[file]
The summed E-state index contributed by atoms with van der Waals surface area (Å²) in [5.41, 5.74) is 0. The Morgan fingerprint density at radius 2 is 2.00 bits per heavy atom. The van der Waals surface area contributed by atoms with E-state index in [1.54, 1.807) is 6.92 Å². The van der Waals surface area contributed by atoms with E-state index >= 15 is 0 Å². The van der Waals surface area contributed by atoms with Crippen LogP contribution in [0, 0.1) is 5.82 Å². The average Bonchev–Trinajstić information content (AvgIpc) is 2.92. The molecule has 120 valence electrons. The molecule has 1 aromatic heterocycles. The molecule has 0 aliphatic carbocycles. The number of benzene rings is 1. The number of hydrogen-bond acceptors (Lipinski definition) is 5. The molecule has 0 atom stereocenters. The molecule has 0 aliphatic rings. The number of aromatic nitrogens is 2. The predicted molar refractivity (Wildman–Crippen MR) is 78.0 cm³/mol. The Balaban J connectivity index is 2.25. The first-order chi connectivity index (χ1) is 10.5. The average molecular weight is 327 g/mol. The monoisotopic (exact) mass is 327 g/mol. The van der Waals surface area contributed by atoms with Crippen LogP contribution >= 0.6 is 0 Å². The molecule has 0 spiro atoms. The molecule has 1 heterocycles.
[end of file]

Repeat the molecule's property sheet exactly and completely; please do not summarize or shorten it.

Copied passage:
The summed E-state index contributed by atoms with van der Waals surface area (Å²) in [5.41, 5.74) is 0. The Morgan fingerprint density at radius 2 is 2.00 bits per heavy atom. The van der Waals surface area contributed by atoms with E-state index in [1.54, 1.807) is 6.92 Å². The van der Waals surface area contributed by atoms with E-state index >= 15 is 0 Å². The van der Waals surface area contributed by atoms with Crippen LogP contribution in [0, 0.1) is 5.82 Å². The average Bonchev–Trinajstić information content (AvgIpc) is 2.92. The molecule has 120 valence electrons. The molecule has 1 aromatic heterocycles. The molecule has 0 aliphatic carbocycles. The number of benzene rings is 1. The number of hydrogen-bond acceptors (Lipinski definition) is 5. The molecule has 0 atom stereocenters. The molecule has 0 aliphatic rings. The number of aromatic nitrogens is 2. The predicted molar refractivity (Wildman–Crippen MR) is 78.0 cm³/mol. The Balaban J connectivity index is 2.25. The first-order chi connectivity index (χ1) is 10.5. The average molecular weight is 327 g/mol. The monoisotopic (exact) mass is 327 g/mol. The van der Waals surface area contributed by atoms with Crippen LogP contribution >= 0.6 is 0 Å². The molecule has 0 spiro atoms. The molecule has 1 heterocycles.